Last week we talked about regulator droop and the reasons behind it, so let’s look at how we manage droop when selecting a regulator.
When you get to the point of selecting a regulator for a specific application, you will know what the flowing media is and the desired flow rate, and what the inlet and outlet pressure will be. We can use this knowledge to manage droop by getting a fairly accurate estimate what the flow will be at a given offset expressed as a percentage.
Let’s take a common water service example to illustrate this. We will assume we have city water coming in at 80 psi, and we want to reduce the pressure to a more manageable 35 psi for a parts washer. About 12 gallons per minute will be required to properly operate the washer. A quick run through a valve sizing program will tell you a Cv of 1.8 is required. We will use ¾” piping and select a valve with 4.4 Cv.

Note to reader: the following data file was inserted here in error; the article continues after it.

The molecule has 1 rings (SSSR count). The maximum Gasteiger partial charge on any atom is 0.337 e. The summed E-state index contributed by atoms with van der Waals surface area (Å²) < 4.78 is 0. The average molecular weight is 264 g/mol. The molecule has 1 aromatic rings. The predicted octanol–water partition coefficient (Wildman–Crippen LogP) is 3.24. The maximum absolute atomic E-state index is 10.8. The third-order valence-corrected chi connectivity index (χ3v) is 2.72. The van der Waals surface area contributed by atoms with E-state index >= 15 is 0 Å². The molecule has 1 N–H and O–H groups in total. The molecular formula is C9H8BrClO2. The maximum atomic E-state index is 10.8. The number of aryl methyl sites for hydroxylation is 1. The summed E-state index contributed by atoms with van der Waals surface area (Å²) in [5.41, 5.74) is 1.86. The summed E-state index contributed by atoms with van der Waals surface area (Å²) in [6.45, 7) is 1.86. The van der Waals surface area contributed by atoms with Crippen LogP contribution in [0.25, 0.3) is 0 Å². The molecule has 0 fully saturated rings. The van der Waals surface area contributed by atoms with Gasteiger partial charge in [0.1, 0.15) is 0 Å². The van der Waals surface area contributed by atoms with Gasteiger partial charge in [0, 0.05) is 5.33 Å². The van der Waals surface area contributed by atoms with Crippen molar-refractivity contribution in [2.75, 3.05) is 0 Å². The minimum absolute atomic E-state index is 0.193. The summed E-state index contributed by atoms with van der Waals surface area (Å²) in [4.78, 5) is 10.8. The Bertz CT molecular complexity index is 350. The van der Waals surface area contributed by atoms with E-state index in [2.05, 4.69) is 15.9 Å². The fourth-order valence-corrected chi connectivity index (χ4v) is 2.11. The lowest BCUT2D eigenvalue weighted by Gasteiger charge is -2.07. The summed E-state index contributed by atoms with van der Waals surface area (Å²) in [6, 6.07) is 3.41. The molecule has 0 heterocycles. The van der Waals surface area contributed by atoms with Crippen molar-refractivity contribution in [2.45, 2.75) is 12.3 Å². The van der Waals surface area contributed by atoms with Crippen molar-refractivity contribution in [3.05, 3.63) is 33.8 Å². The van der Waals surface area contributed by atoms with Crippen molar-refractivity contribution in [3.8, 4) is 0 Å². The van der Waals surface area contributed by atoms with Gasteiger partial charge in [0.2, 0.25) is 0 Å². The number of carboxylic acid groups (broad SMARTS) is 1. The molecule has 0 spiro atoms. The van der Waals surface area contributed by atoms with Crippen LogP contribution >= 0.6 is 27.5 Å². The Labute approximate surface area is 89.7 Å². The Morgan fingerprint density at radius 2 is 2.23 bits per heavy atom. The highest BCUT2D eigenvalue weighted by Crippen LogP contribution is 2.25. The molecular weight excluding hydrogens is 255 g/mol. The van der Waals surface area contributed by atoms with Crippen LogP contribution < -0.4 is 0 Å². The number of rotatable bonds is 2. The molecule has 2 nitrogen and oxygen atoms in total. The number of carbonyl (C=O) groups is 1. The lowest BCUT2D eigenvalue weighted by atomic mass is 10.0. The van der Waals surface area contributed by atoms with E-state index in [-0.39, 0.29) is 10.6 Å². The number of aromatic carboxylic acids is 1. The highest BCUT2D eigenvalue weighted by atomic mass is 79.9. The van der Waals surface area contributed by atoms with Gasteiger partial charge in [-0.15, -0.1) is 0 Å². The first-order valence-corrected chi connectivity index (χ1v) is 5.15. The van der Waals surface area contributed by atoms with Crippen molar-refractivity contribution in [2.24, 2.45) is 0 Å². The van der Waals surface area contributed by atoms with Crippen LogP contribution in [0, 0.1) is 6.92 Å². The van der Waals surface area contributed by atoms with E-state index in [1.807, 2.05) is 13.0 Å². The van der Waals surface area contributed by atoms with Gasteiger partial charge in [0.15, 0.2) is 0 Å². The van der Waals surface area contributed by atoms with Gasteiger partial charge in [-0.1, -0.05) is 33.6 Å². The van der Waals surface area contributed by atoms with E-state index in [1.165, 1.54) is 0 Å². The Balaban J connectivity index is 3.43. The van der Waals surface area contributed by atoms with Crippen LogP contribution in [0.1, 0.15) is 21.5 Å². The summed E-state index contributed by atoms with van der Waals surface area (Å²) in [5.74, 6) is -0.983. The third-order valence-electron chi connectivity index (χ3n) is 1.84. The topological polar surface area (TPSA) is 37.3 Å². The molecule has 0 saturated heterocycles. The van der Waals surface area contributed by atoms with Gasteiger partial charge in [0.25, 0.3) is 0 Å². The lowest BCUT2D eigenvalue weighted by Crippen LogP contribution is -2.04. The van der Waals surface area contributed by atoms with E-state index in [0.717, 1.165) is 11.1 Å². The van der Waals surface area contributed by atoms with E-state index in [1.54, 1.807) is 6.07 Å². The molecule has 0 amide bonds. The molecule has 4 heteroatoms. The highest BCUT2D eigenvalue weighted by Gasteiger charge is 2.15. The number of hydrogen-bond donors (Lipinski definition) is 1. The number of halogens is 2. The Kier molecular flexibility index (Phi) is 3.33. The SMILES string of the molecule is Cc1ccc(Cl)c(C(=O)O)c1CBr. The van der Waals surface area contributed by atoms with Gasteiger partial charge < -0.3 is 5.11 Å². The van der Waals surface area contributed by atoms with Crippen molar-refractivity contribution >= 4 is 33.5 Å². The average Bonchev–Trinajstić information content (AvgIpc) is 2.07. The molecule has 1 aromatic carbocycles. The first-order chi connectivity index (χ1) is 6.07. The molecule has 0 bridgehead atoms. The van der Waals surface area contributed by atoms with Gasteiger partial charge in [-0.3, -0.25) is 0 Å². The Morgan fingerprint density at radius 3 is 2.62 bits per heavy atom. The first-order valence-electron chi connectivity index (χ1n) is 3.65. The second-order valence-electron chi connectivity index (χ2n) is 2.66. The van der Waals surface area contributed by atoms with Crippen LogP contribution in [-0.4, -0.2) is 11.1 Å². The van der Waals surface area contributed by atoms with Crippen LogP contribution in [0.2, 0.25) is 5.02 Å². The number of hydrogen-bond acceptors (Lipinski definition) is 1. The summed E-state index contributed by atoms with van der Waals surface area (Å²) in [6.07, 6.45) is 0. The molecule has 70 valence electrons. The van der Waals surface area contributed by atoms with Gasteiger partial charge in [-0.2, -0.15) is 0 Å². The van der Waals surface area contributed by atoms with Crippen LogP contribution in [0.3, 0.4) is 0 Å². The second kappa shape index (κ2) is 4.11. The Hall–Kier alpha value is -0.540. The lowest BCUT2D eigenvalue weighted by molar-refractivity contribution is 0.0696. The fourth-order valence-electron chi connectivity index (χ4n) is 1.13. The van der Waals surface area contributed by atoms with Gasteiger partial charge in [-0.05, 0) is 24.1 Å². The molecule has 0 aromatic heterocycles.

Referring to our Cv vs Offset Data, we find our ¾ Size in the first column, then we move right to our 4.4 Cv in the next column, then right again to our set point of 35 psi. Now simply follow the 35 psi line to the right until you see a number greater than your requirement of 1.8 Cv. We come to 1.90 Cv under the heading of Cv @ 20% offset. This is how much offset (or droop) you can expect to see from this application. You then check the data for your parts washer and find that it can tolerate pressures that are plus or minus 25% of the recommended 35 psi. You have your regulator!